I am offering a FREE 1-HOUR BUSINESS CONSULTATION on how you can 
Start Your Own Ranch
even if you don't have your own property yet.

Just copy this into the email: 
"I want a FREE 1-HOUR BUSINESS CONSULTATION on How to Start My Own Ranch"

We can consult in person at the ranch or on the phone, whichever is better for you.

Let me hear from you soon!  

Cindy Harris ~ Alpacas at Windy Hill ~ Somis, CA ~ ~ 805-907-5162

Tuesday, June 2, 2020

June Gloom Is Upon Us-- not the political kind...

No, June Gloom isn't the melancholia that falls on us when politics and viruses and riots in the streets happen.  In Ventura County (and much of LA County as well) June Gloom is cause for CELEBRATION!

Just as summer starts to heat up at the end of May and we start to think we will all die of the heat, 3-4 weeks of overcast mornings and days in the high 70's arrive.  June--a blessed state-- one to be savored.  The alpacas especially love it.

Here are some lovely ladies with big bellies taking a nap on the damp ground 
where we just ran the sprinklers.

We did have ONE cria already!  We only have about 8 overdue, and this one made his appearance 2 weeks early.  He was a little "floppy", with a curled ear and lax tendons, so he had trouble for a day standing long enough to nurse well.  Here I am giving him a little bottle of colostrum I milked from mom.  Ilsa is a maiden mother, but she was spectacular instincts and tons of milk.  The little girls next door were VERY interested to watch. πŸ’—

June is also the season for mustard.  When the hills turn yellow we know that summer is almost here. Remember when Jesus said that faith the size of a mustard seed could move a mountain?  Mustard seeds are REALLY LITTLE, but the plants could take over the world!

I love this little planter in the yard. It sits next to a bench in the shade under some trees.  It's becoming a favorite spot to sit and reflect.  When Gardener Ellie gets done reclaiming the yard it's going to be the perfect place for a day retreat!

MacKenzie has been out to help us a lot during the down time.  She is helping Farmer Don put together a shelter for the pigs so we can have another litter of Kune Kunes.



Lucy and Pixel all help keep the squirrels at bay.  I have to make sure they spend plenty of time outside everyday so the vegetables can grow!  We have more Zucchini 
than we know what to do with!  
Who has a recipe for preserving squash?

We're getting ready to put lime in our coconut. LOL

Meanwhile, Farmer Don has set up a chick hatchery in Tracy's office.  She watches them hatch all day while she is working from home.  Noella is the chief inspector.  She is deaf, but she always knows when a chick is hatching.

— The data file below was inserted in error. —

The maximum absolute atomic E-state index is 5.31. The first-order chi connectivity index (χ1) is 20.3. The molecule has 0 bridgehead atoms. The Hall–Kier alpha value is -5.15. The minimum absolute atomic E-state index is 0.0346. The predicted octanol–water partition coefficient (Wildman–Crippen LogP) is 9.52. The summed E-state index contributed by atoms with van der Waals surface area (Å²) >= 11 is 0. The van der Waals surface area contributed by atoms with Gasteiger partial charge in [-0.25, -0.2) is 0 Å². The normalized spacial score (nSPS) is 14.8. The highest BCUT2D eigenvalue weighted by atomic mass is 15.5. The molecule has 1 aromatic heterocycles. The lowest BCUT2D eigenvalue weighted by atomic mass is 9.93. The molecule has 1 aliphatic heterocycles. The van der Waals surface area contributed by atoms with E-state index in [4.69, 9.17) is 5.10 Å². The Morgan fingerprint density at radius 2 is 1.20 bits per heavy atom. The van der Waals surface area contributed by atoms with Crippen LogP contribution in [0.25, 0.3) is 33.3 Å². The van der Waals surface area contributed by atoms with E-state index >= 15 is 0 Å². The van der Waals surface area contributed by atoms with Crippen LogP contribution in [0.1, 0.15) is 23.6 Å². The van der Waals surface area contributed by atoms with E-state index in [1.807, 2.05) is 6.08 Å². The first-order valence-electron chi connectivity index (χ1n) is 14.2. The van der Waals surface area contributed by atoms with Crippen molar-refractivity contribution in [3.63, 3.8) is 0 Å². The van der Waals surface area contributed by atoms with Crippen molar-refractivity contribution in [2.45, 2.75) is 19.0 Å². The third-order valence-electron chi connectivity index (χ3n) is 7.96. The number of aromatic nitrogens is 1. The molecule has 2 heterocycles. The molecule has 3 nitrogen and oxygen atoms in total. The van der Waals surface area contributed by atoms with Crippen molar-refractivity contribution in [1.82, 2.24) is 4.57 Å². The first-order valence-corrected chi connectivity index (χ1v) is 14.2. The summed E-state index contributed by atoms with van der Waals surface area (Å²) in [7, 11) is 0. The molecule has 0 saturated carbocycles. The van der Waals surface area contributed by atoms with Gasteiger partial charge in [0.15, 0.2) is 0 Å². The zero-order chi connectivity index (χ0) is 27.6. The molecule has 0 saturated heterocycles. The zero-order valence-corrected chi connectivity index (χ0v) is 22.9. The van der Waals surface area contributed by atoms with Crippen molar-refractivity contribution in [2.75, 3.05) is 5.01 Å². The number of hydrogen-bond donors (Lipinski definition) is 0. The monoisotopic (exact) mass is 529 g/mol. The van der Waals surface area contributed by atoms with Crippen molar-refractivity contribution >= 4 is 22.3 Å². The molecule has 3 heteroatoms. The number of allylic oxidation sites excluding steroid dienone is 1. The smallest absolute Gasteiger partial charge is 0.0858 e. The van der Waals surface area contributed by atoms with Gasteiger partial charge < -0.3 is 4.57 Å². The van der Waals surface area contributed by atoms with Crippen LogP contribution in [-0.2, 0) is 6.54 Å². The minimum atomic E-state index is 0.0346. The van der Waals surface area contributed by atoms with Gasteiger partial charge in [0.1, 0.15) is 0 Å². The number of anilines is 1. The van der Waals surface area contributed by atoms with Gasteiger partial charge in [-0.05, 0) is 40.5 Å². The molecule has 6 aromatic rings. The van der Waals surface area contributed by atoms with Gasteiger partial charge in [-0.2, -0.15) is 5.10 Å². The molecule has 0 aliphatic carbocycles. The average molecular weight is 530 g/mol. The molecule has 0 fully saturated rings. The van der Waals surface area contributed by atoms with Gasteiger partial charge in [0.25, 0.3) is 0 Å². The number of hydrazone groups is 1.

And their granddaughter loves her chickens.  You should see her toddle up and swoop them up in her arms.  It's adorable!

June is almost time for peaches.  I am really looking forward to them this year.  Last year we had so many that I actually got tired of them.  Imagine that!

Last week some friends brought their boys out to visit their alpaca.  They had such fun feeding him hay and playing in the dirt.  Here they are walking up to the gate so they can see Chachi.  Mom said she loves to come out because the boys enjoy the ranch and the alpacas--that it's almost a "magical" place.  We love it when our boarders enjoy the ranch.  Owning alpacas has so many rewards.

Cindy Harris ~ Alpacas at Windy Hill ~ Somis, CA ~ 805-907-5162

Saturday, May 23, 2020



This coming Monday, May 25, if our first set of DUE DATES at Windy Hill.  Not that any crias will be born that day--our girls have their OWN ideas of when they will give birth. LOL

About a month before the first due date we move the first month's group into the OB Pasture-- the one closest to the barn-- so that we can put them under a visual "microscope".  It's the first place anyone looks when they come out in the morning, and the last place we look before going in at night.  As the days get longer, we have to be sure to look just before dark.  Not often, but 3 or 4 times over the years I have had one born at 7:30 PM instead of AM!  They can be such sneaky girls!

Our first girl is Chanel.  You can see her round belly from the side because she is so close to her due date.  Sometimes it's hard to see from the side before 10 months gestation.  Alpacas birth somewhere around 345 days during our summer.

Notice Evangeline below.  She is bulgy on both sides.  That's how you can see the pregnancy earlier.  And notice that her left side bulges smoothly off the spine, but the right side has a slight indentation before bulging.  That's because the baby is almost always in the left horn if the uterus.

In the picture, Indi is showing us a big fat baby belly, and her friend Ilsa is laughing at her.  Ilsa's belly is hidden, but we can see it from the front in the next picture.

Here's Indi from the front.

Kristianna was embarrassed to show her pretty face, but here is her baby belly.  Kristianna looks a little more pregnant because she's a little bit smaller girl.  It's her first baby, so we call her a maiden, like a Maiden Voyage.  Sometimes these girls do get as big as a ship during their last few weeks!